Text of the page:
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A Short Overview Of SylvaC Pottery

SylvaC Pottery

A Short Overview Of SylvaC Pottery

For those of you whom are regular readers of my blog, you are probably now all aware of the fact that I love pottery! Over the years I have acquired many pieces from vases to ornaments, to whole tea and dinner services. I don’t just collect one manufacturer or style; it tends to be a mixture of things that appeal at the time of purchase. Some things were given as gifts by now, sadly, deceased relatives and these items have sentimental value; a contact with the past and a loving memory. Others appeal because of their colour or style.

One of the pottery manufacturers which I do admire is SylvaC Pottery, and I have collected several pieces over the years. One or two pieces I will never part with just because I love them so much! It’s not that they are all worth a small fortune; SylvaC is increasing in value but you can still pick up the more common models for below £20. It’s just that they are unusual but still immediately identifiable as SylvaC.

SylvaC Pottery:

The company, Shaw and Copestake (SylvaC) was founded in 1894 by William Copestake and William Shaw, in Longton, Stoke-On-Trent, Staffordshire. Copestake left in 1895 and Richard Hull became Shaw’s partner, and was joined by Hull’s son (Richard Junior) in 1936.

The trade name SylvaC wasnt registered until 1937. Pieces prior to this date were not marked SylvaC. Some were marked ‘Silvo.’

In 1938, the partners bought Thomas Lawrence Falcon pottery.  The name ‘Falcon ware’ was used for pieces produced at both the Falcon and Sylvan (SylvaC) works until 1964. SylvaC continued to thrive as Shaw and Copestake until 1982 when it went into voluntary liquidation.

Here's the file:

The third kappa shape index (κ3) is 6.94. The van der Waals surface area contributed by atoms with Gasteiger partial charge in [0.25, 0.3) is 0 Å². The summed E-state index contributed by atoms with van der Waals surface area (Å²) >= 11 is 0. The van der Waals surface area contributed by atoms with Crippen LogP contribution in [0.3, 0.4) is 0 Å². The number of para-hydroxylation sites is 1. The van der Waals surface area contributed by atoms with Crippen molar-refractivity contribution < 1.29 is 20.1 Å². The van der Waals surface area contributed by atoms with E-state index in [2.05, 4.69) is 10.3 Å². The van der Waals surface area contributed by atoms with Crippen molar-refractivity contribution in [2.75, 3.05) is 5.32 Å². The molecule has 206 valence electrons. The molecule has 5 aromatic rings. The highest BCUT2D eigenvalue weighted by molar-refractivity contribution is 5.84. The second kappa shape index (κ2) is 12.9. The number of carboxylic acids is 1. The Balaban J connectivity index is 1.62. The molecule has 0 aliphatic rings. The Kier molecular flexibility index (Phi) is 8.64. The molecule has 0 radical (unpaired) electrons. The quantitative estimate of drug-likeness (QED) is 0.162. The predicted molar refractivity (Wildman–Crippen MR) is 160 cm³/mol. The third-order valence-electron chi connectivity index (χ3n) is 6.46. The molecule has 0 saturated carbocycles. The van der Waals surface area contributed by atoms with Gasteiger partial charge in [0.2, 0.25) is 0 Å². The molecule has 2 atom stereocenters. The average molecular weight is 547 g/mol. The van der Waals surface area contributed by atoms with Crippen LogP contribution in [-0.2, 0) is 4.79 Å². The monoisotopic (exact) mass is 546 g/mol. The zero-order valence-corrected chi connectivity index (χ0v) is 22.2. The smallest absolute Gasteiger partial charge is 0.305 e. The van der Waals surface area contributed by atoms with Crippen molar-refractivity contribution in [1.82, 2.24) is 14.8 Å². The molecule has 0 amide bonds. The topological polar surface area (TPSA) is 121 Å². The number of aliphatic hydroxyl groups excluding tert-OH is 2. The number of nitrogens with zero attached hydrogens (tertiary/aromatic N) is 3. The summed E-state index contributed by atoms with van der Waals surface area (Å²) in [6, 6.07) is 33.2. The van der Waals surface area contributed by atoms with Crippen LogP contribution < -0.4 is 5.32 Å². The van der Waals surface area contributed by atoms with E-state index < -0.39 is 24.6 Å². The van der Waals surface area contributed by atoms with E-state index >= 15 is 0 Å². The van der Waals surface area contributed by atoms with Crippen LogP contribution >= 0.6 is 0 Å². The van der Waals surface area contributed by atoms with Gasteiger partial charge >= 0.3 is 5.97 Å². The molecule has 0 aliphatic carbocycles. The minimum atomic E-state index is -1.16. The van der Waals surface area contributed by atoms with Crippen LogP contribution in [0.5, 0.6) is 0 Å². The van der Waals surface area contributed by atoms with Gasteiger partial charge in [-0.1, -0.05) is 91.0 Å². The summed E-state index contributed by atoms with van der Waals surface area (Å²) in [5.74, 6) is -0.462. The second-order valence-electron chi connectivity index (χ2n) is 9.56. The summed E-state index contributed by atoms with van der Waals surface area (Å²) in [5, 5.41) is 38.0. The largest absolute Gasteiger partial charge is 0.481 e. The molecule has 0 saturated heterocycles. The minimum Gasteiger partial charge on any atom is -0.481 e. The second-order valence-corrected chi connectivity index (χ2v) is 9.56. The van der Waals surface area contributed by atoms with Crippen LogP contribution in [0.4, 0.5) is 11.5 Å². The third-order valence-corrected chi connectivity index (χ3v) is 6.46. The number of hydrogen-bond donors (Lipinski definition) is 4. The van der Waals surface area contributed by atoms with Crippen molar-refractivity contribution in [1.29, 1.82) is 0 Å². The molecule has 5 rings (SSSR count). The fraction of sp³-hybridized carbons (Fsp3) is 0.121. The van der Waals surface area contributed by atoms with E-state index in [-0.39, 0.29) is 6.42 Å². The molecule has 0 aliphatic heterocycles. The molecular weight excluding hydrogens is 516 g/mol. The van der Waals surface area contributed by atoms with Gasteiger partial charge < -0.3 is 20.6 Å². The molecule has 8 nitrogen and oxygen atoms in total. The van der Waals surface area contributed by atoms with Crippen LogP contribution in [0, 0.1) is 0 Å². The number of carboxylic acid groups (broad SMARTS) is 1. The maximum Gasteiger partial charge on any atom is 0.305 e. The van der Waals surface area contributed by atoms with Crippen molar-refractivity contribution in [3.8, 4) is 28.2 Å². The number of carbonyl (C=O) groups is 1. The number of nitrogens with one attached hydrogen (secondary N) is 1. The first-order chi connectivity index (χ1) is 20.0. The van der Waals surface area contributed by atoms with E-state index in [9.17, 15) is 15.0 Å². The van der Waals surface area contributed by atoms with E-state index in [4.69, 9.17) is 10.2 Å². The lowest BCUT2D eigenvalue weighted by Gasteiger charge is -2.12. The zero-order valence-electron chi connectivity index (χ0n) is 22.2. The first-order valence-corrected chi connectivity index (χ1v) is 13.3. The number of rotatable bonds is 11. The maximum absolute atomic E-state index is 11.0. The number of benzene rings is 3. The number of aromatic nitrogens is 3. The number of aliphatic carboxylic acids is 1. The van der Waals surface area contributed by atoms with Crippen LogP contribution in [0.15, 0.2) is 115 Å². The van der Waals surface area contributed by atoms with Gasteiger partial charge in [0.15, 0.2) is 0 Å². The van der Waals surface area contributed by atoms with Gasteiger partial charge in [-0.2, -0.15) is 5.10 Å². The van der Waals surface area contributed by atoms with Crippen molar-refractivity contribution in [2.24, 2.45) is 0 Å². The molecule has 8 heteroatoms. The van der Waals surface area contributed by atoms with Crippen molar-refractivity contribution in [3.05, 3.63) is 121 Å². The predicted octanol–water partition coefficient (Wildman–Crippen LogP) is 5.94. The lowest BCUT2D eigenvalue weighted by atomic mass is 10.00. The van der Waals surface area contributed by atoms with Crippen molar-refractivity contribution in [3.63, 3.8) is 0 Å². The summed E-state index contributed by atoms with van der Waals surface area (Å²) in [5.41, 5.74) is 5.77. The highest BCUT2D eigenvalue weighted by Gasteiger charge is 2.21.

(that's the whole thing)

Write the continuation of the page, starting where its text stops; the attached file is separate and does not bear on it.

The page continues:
SylvaC are famous for their figurines of animals; in particular rabbits and dogs, but they also produced a wide range of novelty and character wares too.

Animals

Imps/ Gnomes/ Pixies

Most of us remember SylvaC in the orange and green matt glazes but they actually used quite a range of colours. Gloss glaze was introduced in 1970.

SylvaC Ware Model 5282 White Heraldic Brass Rubbing Tankard
SylvaC Ware Model 5282 White Heraldic Brass Rubbing Tankard

 

They were also well know for their  Dinnerware e.g. pots in the shape of vegetables with faces, and Toby/ Character Jugs, which were popular commemorative and advertising pieces.

SylvaC pottery
SylvaC model 4553 Beetroot Happy Face Pot

Backmark

During the 1920s/ 30s, SylvaC used a daisy wheel logo without the brand name ‘SylvaC’ and some of the very early pieces, pre 1920, were not marked at all!

Post 1937,  SylvaC  began using a more distinctive back mark, which usually included the model number and, post 1938, the SylvaC brand name, thus making SylvaC pieces considerably easier to identify and value. The company also used foil and paper stickers with the SylvaC logo but these had a habit of falling off!

The brand name SylvaC is still in existence today, and some of the vintage pottery has started to be reproduced with similar backmarks.

 

I hope you have enjoyed my short overview of SylvaC pottery. You may not know the name but I am sure you will have seen some of these wonderful pieces!

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What Is A Wall Pocket Vase?

SylvaC 320 Pottery Wall Pocket Vase With Pixies

What is a Wall Pocket Vase? An Introduction To Wall Pockets

What Is A Wall Pocket Vase?  Today, we probably think of them as a flat backed ceramic vase, which can be wall mounted and filled with flowers but they are much more versatile than this.

A wall pocket is not to be confused with a:

  • Wall sconce, which is effectively a wall light or a receptacle for holding a light e.g. candles or, these days, electrical wires.
Meissen Porcelain Wall Sconce
  • Wall plaque a thin, flat plate or tablet of metal or porcelain intended for use as ornament.